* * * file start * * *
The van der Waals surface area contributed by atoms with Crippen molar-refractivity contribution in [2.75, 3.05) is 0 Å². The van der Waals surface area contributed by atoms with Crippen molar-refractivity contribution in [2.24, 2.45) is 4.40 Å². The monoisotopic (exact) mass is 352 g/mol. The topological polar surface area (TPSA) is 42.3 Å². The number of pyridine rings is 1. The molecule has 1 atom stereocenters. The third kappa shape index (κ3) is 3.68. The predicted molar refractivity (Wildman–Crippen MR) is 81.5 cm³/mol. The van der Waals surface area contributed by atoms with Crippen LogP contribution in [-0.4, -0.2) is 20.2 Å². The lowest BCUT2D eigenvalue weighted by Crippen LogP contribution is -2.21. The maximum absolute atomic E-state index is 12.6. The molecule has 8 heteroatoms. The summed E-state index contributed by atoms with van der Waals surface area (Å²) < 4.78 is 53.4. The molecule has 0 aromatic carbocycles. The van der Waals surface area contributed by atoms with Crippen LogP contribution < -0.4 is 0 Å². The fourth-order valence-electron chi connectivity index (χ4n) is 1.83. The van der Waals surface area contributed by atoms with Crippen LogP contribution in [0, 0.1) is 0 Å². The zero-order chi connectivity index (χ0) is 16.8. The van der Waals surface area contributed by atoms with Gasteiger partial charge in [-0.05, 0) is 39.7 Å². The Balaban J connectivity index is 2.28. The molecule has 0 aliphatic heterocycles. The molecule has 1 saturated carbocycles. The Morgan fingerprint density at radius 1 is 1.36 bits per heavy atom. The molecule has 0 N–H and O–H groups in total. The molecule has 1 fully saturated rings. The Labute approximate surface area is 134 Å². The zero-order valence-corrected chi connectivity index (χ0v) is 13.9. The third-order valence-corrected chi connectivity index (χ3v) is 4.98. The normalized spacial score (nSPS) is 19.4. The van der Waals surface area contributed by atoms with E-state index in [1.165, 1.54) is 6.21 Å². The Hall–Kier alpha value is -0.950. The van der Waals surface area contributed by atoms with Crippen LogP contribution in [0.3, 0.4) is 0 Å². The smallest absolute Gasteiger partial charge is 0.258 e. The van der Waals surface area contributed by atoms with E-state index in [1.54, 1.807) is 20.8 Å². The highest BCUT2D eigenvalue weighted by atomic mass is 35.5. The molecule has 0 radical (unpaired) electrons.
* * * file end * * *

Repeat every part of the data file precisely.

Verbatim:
The van der Waals surface area contributed by atoms with Crippen molar-refractivity contribution in [2.75, 3.05) is 0 Å². The van der Waals surface area contributed by atoms with Crippen molar-refractivity contribution in [2.24, 2.45) is 4.40 Å². The monoisotopic (exact) mass is 352 g/mol. The topological polar surface area (TPSA) is 42.3 Å². The number of pyridine rings is 1. The molecule has 1 atom stereocenters. The third kappa shape index (κ3) is 3.68. The predicted molar refractivity (Wildman–Crippen MR) is 81.5 cm³/mol. The van der Waals surface area contributed by atoms with Crippen LogP contribution in [-0.4, -0.2) is 20.2 Å². The lowest BCUT2D eigenvalue weighted by Crippen LogP contribution is -2.21. The maximum absolute atomic E-state index is 12.6. The molecule has 8 heteroatoms. The summed E-state index contributed by atoms with van der Waals surface area (Å²) < 4.78 is 53.4. The molecule has 0 aromatic carbocycles. The van der Waals surface area contributed by atoms with Crippen LogP contribution < -0.4 is 0 Å². The fourth-order valence-electron chi connectivity index (χ4n) is 1.83. The van der Waals surface area contributed by atoms with Crippen LogP contribution in [0, 0.1) is 0 Å². The zero-order chi connectivity index (χ0) is 16.8. The van der Waals surface area contributed by atoms with Gasteiger partial charge in [-0.05, 0) is 39.7 Å². The Balaban J connectivity index is 2.28. The molecule has 0 aliphatic heterocycles. The molecule has 1 saturated carbocycles. The Morgan fingerprint density at radius 1 is 1.36 bits per heavy atom. The molecule has 0 N–H and O–H groups in total. The molecule has 1 fully saturated rings. The Labute approximate surface area is 134 Å². The zero-order valence-corrected chi connectivity index (χ0v) is 13.9. The third-order valence-corrected chi connectivity index (χ3v) is 4.98. The normalized spacial score (nSPS) is 19.4. The van der Waals surface area contributed by atoms with E-state index in [1.165, 1.54) is 6.21 Å². The Hall–Kier alpha value is -0.950. The van der Waals surface area contributed by atoms with Crippen LogP contribution in [0.3, 0.4) is 0 Å². The smallest absolute Gasteiger partial charge is 0.258 e. The van der Waals surface area contributed by atoms with E-state index in [1.54, 1.807) is 20.8 Å². The highest BCUT2D eigenvalue weighted by atomic mass is 35.5. The molecule has 0 radical (unpaired) electrons.